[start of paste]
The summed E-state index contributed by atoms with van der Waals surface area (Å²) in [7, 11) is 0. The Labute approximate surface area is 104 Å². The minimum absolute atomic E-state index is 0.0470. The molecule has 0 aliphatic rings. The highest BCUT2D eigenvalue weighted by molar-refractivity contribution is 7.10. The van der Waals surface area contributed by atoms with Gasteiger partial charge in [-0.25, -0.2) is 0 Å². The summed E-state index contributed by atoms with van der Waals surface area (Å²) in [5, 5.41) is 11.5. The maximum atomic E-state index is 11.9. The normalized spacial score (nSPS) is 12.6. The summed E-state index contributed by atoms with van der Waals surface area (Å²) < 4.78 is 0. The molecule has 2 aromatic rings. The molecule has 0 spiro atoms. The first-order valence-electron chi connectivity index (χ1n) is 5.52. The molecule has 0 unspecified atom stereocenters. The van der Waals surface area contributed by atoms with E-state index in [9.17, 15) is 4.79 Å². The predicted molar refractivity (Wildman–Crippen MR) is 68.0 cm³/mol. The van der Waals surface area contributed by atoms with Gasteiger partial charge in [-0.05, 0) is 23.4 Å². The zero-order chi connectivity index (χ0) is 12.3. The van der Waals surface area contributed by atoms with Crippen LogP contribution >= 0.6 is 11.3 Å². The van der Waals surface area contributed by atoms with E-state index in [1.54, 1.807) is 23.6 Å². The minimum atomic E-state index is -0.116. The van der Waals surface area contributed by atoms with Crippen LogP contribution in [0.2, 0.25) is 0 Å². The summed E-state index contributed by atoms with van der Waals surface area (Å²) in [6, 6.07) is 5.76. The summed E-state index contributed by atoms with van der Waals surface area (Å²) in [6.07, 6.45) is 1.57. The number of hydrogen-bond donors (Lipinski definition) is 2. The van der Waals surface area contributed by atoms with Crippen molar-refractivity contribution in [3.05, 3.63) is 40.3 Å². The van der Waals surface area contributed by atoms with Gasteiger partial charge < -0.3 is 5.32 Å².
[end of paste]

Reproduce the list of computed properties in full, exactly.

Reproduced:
The summed E-state index contributed by atoms with van der Waals surface area (Å²) in [7, 11) is 0. The Labute approximate surface area is 104 Å². The minimum absolute atomic E-state index is 0.0470. The molecule has 0 aliphatic rings. The highest BCUT2D eigenvalue weighted by molar-refractivity contribution is 7.10. The van der Waals surface area contributed by atoms with Gasteiger partial charge in [-0.25, -0.2) is 0 Å². The summed E-state index contributed by atoms with van der Waals surface area (Å²) in [5, 5.41) is 11.5. The maximum atomic E-state index is 11.9. The normalized spacial score (nSPS) is 12.6. The summed E-state index contributed by atoms with van der Waals surface area (Å²) < 4.78 is 0. The molecule has 2 aromatic rings. The molecule has 0 spiro atoms. The first-order valence-electron chi connectivity index (χ1n) is 5.52. The molecule has 0 unspecified atom stereocenters. The van der Waals surface area contributed by atoms with E-state index in [9.17, 15) is 4.79 Å². The predicted molar refractivity (Wildman–Crippen MR) is 68.0 cm³/mol. The van der Waals surface area contributed by atoms with Gasteiger partial charge in [-0.05, 0) is 23.4 Å². The zero-order chi connectivity index (χ0) is 12.3. The van der Waals surface area contributed by atoms with Crippen LogP contribution >= 0.6 is 11.3 Å². The van der Waals surface area contributed by atoms with E-state index in [1.54, 1.807) is 23.6 Å². The minimum atomic E-state index is -0.116. The van der Waals surface area contributed by atoms with Crippen LogP contribution in [0.2, 0.25) is 0 Å². The summed E-state index contributed by atoms with van der Waals surface area (Å²) in [6, 6.07) is 5.76. The summed E-state index contributed by atoms with van der Waals surface area (Å²) in [6.07, 6.45) is 1.57. The number of hydrogen-bond donors (Lipinski definition) is 2. The van der Waals surface area contributed by atoms with Crippen molar-refractivity contribution in [3.05, 3.63) is 40.3 Å². The van der Waals surface area contributed by atoms with Gasteiger partial charge < -0.3 is 5.32 Å².